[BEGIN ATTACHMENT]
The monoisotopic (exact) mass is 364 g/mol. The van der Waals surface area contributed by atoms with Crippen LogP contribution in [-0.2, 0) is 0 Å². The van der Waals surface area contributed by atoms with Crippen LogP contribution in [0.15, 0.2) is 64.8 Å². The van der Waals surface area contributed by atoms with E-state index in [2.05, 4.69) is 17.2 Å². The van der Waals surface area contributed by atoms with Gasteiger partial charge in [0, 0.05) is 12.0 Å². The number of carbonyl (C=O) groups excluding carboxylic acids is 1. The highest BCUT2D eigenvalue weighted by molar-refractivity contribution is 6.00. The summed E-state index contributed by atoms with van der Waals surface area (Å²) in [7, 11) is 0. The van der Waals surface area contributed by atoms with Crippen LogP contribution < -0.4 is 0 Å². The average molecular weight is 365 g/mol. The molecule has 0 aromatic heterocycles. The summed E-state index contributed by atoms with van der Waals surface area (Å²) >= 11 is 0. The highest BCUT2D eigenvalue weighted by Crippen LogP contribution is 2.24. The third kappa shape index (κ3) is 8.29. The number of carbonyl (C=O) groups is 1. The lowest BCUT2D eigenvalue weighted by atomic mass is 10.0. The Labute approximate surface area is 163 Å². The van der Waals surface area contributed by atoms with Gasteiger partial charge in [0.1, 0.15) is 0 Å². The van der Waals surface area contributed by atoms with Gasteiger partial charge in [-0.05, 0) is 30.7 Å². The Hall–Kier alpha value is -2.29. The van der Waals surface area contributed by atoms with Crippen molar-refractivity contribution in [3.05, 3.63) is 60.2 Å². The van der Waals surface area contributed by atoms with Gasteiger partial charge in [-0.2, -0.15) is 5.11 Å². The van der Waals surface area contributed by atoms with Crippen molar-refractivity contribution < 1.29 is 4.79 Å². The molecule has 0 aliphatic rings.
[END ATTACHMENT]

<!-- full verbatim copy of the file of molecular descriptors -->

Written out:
The monoisotopic (exact) mass is 364 g/mol. The van der Waals surface area contributed by atoms with Crippen LogP contribution in [-0.2, 0) is 0 Å². The van der Waals surface area contributed by atoms with Crippen LogP contribution in [0.15, 0.2) is 64.8 Å². The van der Waals surface area contributed by atoms with E-state index in [2.05, 4.69) is 17.2 Å². The van der Waals surface area contributed by atoms with Gasteiger partial charge in [0, 0.05) is 12.0 Å². The number of carbonyl (C=O) groups excluding carboxylic acids is 1. The highest BCUT2D eigenvalue weighted by molar-refractivity contribution is 6.00. The summed E-state index contributed by atoms with van der Waals surface area (Å²) in [7, 11) is 0. The van der Waals surface area contributed by atoms with Crippen LogP contribution < -0.4 is 0 Å². The average molecular weight is 365 g/mol. The molecule has 0 aromatic heterocycles. The summed E-state index contributed by atoms with van der Waals surface area (Å²) >= 11 is 0. The highest BCUT2D eigenvalue weighted by Crippen LogP contribution is 2.24. The third kappa shape index (κ3) is 8.29. The number of carbonyl (C=O) groups is 1. The lowest BCUT2D eigenvalue weighted by atomic mass is 10.0. The Labute approximate surface area is 163 Å². The van der Waals surface area contributed by atoms with Gasteiger partial charge in [0.1, 0.15) is 0 Å². The van der Waals surface area contributed by atoms with Gasteiger partial charge in [-0.05, 0) is 30.7 Å². The Hall–Kier alpha value is -2.29. The van der Waals surface area contributed by atoms with Crippen molar-refractivity contribution in [3.05, 3.63) is 60.2 Å². The van der Waals surface area contributed by atoms with Gasteiger partial charge in [-0.2, -0.15) is 5.11 Å². The van der Waals surface area contributed by atoms with Crippen molar-refractivity contribution < 1.29 is 4.79 Å². The molecule has 0 aliphatic rings.